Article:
Galerie du Monde spotlights Taiwanese artist Wu Chi-Tsung’s contemporary take and zeal for traditional art.
Art Radar takes a thorough look at “Inwardscape”, Wu Chi-Tsung’s latest solo exhibition and debut in Hong Kong. Like the city, which continuously blends the East and the West, this Taiwanese artist’s works are hybrids of the traditional and contemporary.
Taiwanese artist Wu Chi-Tsung (b. 1981) has been making a name for himself in recent years. Apart from collaborating with premier brands such as Dior and Rolls-Royce, he has garnered several recognitions, namely being shortlisted for the 2015 Prudential Eye Awards and 2006 Artes Mundi, winning the WRO Media Art Biennale – The Critics and Editors of Art Magazines Award in 2013 and top prize of Taipei Arts Award in 2003.
Undoubtedly, his list of credentials would draw in any collector or art enthusiast, but what makes Wu a much-talked about artist is his persistence to create dialogue about the traditional and the contemporary, while his methods clearly show that it doesn’t matter how long the art-making takes. This dedication of Wu was spotted by Galerie du Monde Founder and Chairman Fred Scholle in Beijing, back when Wu exhibited his Crystal City installation as part of a group show in CAFA Art Museum. Scholle recalls encountering a work of Wu for the first time, as he tells Art Radar:
I was extremely impressed with his work. Wu’s videos involve a great deal of Chinese traditional art elements such as plum trees, bamboo, pine trees, etc. with the videos being composed in either a vertical or horizontal scroll format with a very strong Zen meditative Chinese visual art core, but in very contemporary forms rather than painting. The moving images in his videos are much like the movement one experiences in ink painting.
This captivating first-time experience eventually led Scholle to bring Wu to Hong Kong, holding a solo exhibition that exposes the public to the Taiwanese artist’s well-known pieces. On view until 14 March 2017, “Inwardscape” includes Crystal City 007, which was part of the 2016 International Ink Art Biennale of Shenzhen, as well as new works that call to mind conventions in traditional art.
With the mission to promote modern and contemporary Chinese artists, Galerie du Monde decided to mount a solo show on Wu as his practice involves a “refreshing ability to transform Chinese traditional aesthetics to a very experimental new direction”. Scholle, who has been a part of the Hong Kong art scene for four decades, decided to bring the focus to Wu’s various series from recent years, which are bound together by Wu’s sincere and well-thought of interpretations of his background. The gallerist explains:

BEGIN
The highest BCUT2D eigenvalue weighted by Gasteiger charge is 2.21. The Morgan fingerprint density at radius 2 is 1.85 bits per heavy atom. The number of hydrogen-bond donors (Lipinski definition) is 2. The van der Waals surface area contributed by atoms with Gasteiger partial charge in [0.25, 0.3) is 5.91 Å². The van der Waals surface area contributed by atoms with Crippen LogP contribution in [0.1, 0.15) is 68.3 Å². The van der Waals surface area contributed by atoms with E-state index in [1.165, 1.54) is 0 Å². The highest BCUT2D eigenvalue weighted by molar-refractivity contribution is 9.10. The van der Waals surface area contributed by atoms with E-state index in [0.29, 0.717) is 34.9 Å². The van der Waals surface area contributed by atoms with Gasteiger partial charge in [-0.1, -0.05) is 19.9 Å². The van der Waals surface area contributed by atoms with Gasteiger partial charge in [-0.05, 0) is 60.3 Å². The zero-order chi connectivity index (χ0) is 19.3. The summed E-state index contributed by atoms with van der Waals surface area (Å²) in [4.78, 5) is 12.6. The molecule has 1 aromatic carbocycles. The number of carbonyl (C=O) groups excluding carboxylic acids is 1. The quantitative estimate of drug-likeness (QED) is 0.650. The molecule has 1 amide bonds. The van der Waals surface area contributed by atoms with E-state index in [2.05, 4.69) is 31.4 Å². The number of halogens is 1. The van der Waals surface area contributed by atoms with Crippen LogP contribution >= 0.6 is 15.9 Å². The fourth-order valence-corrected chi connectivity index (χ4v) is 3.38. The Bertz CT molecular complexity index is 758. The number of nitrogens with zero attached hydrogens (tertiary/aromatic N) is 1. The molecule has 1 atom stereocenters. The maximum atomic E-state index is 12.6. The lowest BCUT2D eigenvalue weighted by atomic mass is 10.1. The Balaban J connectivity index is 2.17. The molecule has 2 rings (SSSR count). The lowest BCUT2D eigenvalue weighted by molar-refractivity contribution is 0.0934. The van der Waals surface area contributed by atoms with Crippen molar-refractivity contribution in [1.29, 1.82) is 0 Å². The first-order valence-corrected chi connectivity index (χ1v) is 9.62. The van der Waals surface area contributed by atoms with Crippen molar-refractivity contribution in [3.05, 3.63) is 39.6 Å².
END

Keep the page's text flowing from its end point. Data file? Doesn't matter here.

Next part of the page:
‘Inwardscape’ was translated from the Chinese word 憬 (jing), which means a landscape in the heart… meditated, signifying a more comprehensive look at his art.
Included in the exhibition are pieces from his series called “Cyano-Collage”, “Crystal City”, “Wrinkled Texture” and “Drapery Studies”, which are complemented by the videos Landscape in the Mist and Still Life.
The Debut of Drapery
One of the highlights of “Inwardscape” is Wu’s never-before-shown “Drapery Studies” series. Essentially a meticulous mingling of painting, sculpture and installation inspired by Graeco-Roman sculptures that began in 2013, this fresh series was projected by the artist to only be ready for public viewing in the succeeding years. Wu shares with Art Radar:
First of all, I would like to thank Galerie du Monde, otherwise it might take 10 more years for “Drapery Studies” to be shown to the public. Since developing “Drapery Studies” is a long process and the whole structure grows, the complete series will not to be finished in few years.
The long process of “Drapery Studies” entails manipulating linen wrinkles, persevering the shape and form with multiple layers of rabbit-skin glue and gesso and finishing it all off with oil paint/toner, which the artist sees as an off-shoot to his iconic “Wrinkled Texture” series. Talking to Art Radar, he comments: